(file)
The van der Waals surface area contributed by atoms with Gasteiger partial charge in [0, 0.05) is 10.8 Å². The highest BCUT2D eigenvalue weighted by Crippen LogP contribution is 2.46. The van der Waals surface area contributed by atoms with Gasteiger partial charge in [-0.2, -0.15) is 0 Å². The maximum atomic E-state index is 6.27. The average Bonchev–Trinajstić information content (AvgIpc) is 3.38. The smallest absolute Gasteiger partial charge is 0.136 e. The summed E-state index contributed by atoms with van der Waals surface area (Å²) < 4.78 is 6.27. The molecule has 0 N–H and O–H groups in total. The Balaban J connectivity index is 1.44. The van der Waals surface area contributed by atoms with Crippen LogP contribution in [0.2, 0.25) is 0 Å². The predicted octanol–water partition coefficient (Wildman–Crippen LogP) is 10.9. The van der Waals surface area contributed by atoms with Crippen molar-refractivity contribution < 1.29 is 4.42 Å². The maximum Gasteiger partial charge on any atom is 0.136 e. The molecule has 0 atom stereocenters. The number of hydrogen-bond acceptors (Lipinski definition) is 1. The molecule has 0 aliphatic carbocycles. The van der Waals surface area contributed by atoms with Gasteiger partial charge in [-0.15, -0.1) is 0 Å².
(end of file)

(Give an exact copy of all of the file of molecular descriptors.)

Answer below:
The van der Waals surface area contributed by atoms with Gasteiger partial charge in [0, 0.05) is 10.8 Å². The highest BCUT2D eigenvalue weighted by Crippen LogP contribution is 2.46. The van der Waals surface area contributed by atoms with Gasteiger partial charge in [-0.2, -0.15) is 0 Å². The maximum atomic E-state index is 6.27. The average Bonchev–Trinajstić information content (AvgIpc) is 3.38. The smallest absolute Gasteiger partial charge is 0.136 e. The summed E-state index contributed by atoms with van der Waals surface area (Å²) < 4.78 is 6.27. The molecule has 0 N–H and O–H groups in total. The Balaban J connectivity index is 1.44. The van der Waals surface area contributed by atoms with Crippen LogP contribution in [0.2, 0.25) is 0 Å². The predicted octanol–water partition coefficient (Wildman–Crippen LogP) is 10.9. The van der Waals surface area contributed by atoms with Crippen molar-refractivity contribution < 1.29 is 4.42 Å². The maximum Gasteiger partial charge on any atom is 0.136 e. The molecule has 0 atom stereocenters. The number of hydrogen-bond acceptors (Lipinski definition) is 1. The molecule has 0 aliphatic carbocycles. The van der Waals surface area contributed by atoms with Gasteiger partial charge in [-0.15, -0.1) is 0 Å².